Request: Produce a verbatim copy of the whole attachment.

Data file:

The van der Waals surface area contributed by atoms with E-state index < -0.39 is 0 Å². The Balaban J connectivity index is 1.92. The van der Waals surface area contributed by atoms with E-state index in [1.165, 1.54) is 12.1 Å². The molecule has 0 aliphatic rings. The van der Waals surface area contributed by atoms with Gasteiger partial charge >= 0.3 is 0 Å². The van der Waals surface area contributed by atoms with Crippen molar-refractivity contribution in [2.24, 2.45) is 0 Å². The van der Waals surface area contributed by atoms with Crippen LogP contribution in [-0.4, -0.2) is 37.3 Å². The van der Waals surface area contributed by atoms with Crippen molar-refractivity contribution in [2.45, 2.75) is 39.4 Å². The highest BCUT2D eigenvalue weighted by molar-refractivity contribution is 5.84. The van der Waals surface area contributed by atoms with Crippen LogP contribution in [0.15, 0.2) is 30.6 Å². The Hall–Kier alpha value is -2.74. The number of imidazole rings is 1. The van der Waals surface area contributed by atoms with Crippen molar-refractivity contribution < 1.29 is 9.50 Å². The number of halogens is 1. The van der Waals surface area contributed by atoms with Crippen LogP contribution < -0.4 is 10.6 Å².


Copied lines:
The van der Waals surface area contributed by atoms with E-state index < -0.39 is 0 Å². The Balaban J connectivity index is 1.92. The van der Waals surface area contributed by atoms with E-state index in [1.165, 1.54) is 12.1 Å². The molecule has 0 aliphatic rings. The van der Waals surface area contributed by atoms with Gasteiger partial charge >= 0.3 is 0 Å². The van der Waals surface area contributed by atoms with Crippen molar-refractivity contribution in [2.24, 2.45) is 0 Å². The van der Waals surface area contributed by atoms with Crippen LogP contribution in [-0.4, -0.2) is 37.3 Å². The van der Waals surface area contributed by atoms with Crippen molar-refractivity contribution in [2.45, 2.75) is 39.4 Å². The highest BCUT2D eigenvalue weighted by molar-refractivity contribution is 5.84. The van der Waals surface area contributed by atoms with Crippen LogP contribution in [0.15, 0.2) is 30.6 Å². The Hall–Kier alpha value is -2.74. The number of imidazole rings is 1. The van der Waals surface area contributed by atoms with Crippen molar-refractivity contribution < 1.29 is 9.50 Å². The number of halogens is 1. The van der Waals surface area contributed by atoms with Crippen LogP contribution < -0.4 is 10.6 Å².